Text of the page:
And that brings us to the main reason why it’s worth sitting through catatonic drag of ‘Nightmare Castle’s director’s cut – namely, the fact that the movie’s closing reel is flat-out fantastic. Suddenly, the camera spins, the castle’s ornate interiors become vast, shadow-haunted and oppressive, and, as thunder roars and Ennio goes nuts on the organ, the film fully embraces the kind of maniacal atmosphere that has been so sadly lacking up to this point, as the bodies of Steele and her lover arise as avenging, acid-scarred zombies (you what!?) for a brief but exhilarating campaign of baleful carnage.

Steele is magnificent here, her performance dripping menace. Her initial appearance from the deep blackness of a castle hallway, the left side of her face covered by hair, has a quite haunting, genuinely spectral feel to it, and, once she reveals her scarred face and gets down to business vis-a-vis giving Muller what for, she just goes all out – guffawing and hissing and growing in wonderfully unhinged, scenery-shredding fashion. Tremendous stuff.

Belatedly introduced during this final fifteen minutes, her family’s ‘twin hearts’ coat of arms, ironically mirrored by the hearts of the two lovers that Arrowsmith has kept impaled on the same spike in his lab, makes for a great horror movie motif, with the closing image of the hearts consumed by flames providing an effective – if not exactly subtle – commentary on the petty cruelty and self-interest that has motivated just about every plot point in the preceding ninety minutes.

Buried somewhere within ‘Nightmare Castle’s rambling, nap-inducing expanse is the essence of a great, transgressive horror movie. As David Del Valle points out on the Severin edition’s commentary track, its best moments represent an early exemplar of the kind of delirious, irrational take on horror cinema championed by France’s Midi Minuit Fantastique magazine, and as such, it still packs a considerable punch for fans of this-sort-of-thing.

So - what went wrong? In answering that question, an interview with director Caiano on the same discs provides some illuminating background.

In short then: Caiano’s father Carlo had been a successful producer in Italy during the ‘50s, but by the early ‘60s, had fallen upon hard times. Having naturally enough grown up around movies, but with no direct writing or directing experience of his own, young Mario was mad on gothic fiction, and, seeing how the genre was ‘in’ at the time, convinced his father to give him a shot at making a horror movie, as a kind of “one last mission” deal.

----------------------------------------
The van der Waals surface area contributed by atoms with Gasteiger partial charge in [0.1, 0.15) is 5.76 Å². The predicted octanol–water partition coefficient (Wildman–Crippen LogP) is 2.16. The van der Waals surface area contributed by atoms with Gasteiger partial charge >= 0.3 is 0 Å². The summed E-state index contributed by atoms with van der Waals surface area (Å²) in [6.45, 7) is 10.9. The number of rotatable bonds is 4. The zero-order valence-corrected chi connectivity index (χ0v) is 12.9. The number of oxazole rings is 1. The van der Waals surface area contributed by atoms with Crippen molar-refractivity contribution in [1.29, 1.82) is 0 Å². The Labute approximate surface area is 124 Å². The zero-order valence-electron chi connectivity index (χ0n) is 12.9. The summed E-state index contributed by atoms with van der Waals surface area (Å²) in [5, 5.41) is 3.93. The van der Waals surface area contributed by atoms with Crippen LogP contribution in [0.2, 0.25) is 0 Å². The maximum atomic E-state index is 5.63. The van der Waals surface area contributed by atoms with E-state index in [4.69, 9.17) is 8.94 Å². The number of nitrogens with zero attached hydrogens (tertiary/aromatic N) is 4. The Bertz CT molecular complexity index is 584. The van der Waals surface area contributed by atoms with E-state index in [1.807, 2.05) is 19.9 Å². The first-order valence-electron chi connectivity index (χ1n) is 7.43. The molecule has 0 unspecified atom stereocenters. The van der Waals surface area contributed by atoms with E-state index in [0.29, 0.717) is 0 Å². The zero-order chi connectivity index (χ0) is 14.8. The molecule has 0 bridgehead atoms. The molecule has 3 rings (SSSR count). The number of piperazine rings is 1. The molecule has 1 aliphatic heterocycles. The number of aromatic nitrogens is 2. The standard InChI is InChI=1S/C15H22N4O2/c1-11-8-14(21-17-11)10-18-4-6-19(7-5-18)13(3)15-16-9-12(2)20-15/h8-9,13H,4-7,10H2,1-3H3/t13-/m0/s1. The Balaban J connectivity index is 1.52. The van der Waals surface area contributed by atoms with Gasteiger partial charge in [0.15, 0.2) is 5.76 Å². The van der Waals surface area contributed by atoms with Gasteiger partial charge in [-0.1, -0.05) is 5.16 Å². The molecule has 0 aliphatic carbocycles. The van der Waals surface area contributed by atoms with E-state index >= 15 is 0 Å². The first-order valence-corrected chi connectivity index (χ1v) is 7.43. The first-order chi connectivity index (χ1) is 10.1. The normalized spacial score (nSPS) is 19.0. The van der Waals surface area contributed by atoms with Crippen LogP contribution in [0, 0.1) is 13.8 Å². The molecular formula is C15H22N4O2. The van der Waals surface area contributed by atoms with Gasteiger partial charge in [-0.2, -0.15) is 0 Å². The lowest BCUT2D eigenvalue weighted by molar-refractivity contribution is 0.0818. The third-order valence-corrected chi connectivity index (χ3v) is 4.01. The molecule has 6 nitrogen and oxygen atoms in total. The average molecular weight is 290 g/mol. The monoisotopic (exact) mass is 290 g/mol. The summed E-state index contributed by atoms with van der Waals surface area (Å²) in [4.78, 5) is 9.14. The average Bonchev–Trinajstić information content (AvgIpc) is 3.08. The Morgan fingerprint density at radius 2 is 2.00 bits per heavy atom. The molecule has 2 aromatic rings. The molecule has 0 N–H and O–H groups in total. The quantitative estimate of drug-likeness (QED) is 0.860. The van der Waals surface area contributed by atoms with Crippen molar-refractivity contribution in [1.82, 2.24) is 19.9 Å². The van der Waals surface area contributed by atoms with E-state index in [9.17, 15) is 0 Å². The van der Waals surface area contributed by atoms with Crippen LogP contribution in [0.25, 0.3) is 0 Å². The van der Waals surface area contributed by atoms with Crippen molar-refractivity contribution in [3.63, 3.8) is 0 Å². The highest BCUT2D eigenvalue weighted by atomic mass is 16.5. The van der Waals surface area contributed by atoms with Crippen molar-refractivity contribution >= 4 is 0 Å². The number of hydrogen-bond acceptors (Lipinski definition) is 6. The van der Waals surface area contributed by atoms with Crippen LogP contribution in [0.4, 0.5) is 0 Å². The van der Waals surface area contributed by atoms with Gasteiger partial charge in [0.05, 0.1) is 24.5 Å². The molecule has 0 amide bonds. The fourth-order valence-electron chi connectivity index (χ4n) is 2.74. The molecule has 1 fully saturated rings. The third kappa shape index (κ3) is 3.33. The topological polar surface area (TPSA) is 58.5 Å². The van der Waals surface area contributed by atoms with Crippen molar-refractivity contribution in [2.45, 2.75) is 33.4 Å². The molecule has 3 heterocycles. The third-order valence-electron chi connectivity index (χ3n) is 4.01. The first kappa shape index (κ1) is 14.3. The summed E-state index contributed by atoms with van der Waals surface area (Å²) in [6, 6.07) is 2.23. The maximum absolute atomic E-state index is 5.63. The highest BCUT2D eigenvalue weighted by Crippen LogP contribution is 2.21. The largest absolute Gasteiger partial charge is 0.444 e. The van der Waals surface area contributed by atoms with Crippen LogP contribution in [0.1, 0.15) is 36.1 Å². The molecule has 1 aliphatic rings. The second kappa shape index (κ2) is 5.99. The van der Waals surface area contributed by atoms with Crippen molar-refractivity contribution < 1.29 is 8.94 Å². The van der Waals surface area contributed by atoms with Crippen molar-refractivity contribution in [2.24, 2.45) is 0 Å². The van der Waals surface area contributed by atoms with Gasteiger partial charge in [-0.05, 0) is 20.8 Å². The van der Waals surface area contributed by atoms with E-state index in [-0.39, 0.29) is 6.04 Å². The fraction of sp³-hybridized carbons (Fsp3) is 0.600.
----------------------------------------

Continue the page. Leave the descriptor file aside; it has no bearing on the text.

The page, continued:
Initially, Mario had envisaged more delirium, more camera tricks and special effects, and, most importantly, he wanted to off-set the film’s black & white photography by strategically inserting blobs of bright red blood (ala the techniques used in Roger Vadim’s ‘Blood & Roses’ (1960), presumably). Finances were tight though, and, after shooting began, Dad put the nix on all this.

And suddenly, the mysteries of this odd film fall into place. The over-extended run-time, the over-ambitious but nonsensical script? These are of course common errors of rookie filmmakers the world over, especially when working, as here, with no professional studio backing or more experienced creative hand on the tiller. Unable to realise his more ambitious visual ideas, Caiano must have taken the decision to concentrate on the strongest element he did have to work with – namely the excellent cast – whilst minimising action and cutting back on unnecessary camera set-ups, and… at the end of the day, we get what we get.

And if what we get is about half a year’s worth of flatly dubbed yakking, well, no matter. God bless you Mario, you tried your best, and, viewed in the context outlined above, I think you did pretty damn well - ruffling a few feathers, cannily anticipating a few subsequent developments in the horror genre, and giving one of said genre’s finest ever actresses a few of her best ever scenes. I think that’s more that worthy of celebration, and, if ‘Nightmare Castle’ isn’t exactly the rip-roaring Friday Night Horror Movie some may be hoping for, it’s still an experience that devotees of this particular corner of cinema should definitely make time for once or twice a lifetime. Now, if you’ll excuse me, I just went through it a third time to get the screen grabs, and I really need a snooze…

Thursday, 5 November 2015

Gothic Originals / Lovecraft on Film:
The Haunted Palace
(Roger Corman, 1963)

“Opening his eyes before staggering out of that room of horror, Dr. Willett saw that what he had kept in memory had not been kept amiss. There had, as he had predicted, been no need for acid. For like his accursed picture a year before, Joseph Curwen now lay scattered on the floor as a thin coating of fine bluish-grey dust.”